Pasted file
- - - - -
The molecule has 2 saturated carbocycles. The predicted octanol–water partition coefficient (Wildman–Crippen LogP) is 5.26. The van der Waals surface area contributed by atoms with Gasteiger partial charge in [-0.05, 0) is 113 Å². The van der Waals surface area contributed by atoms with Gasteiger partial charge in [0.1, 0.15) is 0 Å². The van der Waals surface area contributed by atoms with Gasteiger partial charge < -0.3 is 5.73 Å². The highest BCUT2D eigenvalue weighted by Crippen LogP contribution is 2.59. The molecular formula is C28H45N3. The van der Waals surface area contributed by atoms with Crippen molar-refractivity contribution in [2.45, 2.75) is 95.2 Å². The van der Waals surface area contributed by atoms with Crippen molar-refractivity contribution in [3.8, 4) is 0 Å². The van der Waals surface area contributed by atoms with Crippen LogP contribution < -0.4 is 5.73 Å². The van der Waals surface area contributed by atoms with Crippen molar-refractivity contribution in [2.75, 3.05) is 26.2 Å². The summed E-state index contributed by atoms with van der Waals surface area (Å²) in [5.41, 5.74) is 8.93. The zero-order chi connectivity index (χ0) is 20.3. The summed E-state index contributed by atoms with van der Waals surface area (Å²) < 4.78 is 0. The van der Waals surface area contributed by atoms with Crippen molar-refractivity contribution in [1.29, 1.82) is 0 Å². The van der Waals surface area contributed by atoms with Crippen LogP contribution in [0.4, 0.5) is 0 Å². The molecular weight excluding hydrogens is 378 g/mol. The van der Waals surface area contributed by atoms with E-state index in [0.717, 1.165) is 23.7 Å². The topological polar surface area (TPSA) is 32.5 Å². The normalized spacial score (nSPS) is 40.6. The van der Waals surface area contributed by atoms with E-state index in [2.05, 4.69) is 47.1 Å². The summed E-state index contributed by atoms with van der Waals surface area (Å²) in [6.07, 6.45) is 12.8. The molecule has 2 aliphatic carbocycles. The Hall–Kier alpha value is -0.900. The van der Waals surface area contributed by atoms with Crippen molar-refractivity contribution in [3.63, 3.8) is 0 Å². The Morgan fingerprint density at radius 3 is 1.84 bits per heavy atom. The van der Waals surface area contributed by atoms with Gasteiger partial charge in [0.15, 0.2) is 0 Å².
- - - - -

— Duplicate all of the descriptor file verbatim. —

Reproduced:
The molecule has 2 saturated carbocycles. The predicted octanol–water partition coefficient (Wildman–Crippen LogP) is 5.26. The van der Waals surface area contributed by atoms with Gasteiger partial charge in [-0.05, 0) is 113 Å². The van der Waals surface area contributed by atoms with Gasteiger partial charge in [0.1, 0.15) is 0 Å². The van der Waals surface area contributed by atoms with Gasteiger partial charge < -0.3 is 5.73 Å². The highest BCUT2D eigenvalue weighted by Crippen LogP contribution is 2.59. The molecular formula is C28H45N3. The van der Waals surface area contributed by atoms with Crippen molar-refractivity contribution in [2.45, 2.75) is 95.2 Å². The van der Waals surface area contributed by atoms with Crippen molar-refractivity contribution in [3.8, 4) is 0 Å². The van der Waals surface area contributed by atoms with Crippen LogP contribution < -0.4 is 5.73 Å². The van der Waals surface area contributed by atoms with Crippen molar-refractivity contribution in [2.75, 3.05) is 26.2 Å². The summed E-state index contributed by atoms with van der Waals surface area (Å²) in [5.41, 5.74) is 8.93. The zero-order chi connectivity index (χ0) is 20.3. The summed E-state index contributed by atoms with van der Waals surface area (Å²) < 4.78 is 0. The van der Waals surface area contributed by atoms with Crippen molar-refractivity contribution in [1.29, 1.82) is 0 Å². The van der Waals surface area contributed by atoms with Crippen LogP contribution in [0.4, 0.5) is 0 Å². The molecular weight excluding hydrogens is 378 g/mol. The van der Waals surface area contributed by atoms with E-state index in [0.717, 1.165) is 23.7 Å². The topological polar surface area (TPSA) is 32.5 Å². The normalized spacial score (nSPS) is 40.6. The van der Waals surface area contributed by atoms with E-state index in [2.05, 4.69) is 47.1 Å². The summed E-state index contributed by atoms with van der Waals surface area (Å²) in [6.07, 6.45) is 12.8. The molecule has 2 aliphatic carbocycles. The Hall–Kier alpha value is -0.900. The van der Waals surface area contributed by atoms with Crippen molar-refractivity contribution in [3.63, 3.8) is 0 Å². The Morgan fingerprint density at radius 3 is 1.84 bits per heavy atom. The van der Waals surface area contributed by atoms with Gasteiger partial charge in [0.15, 0.2) is 0 Å².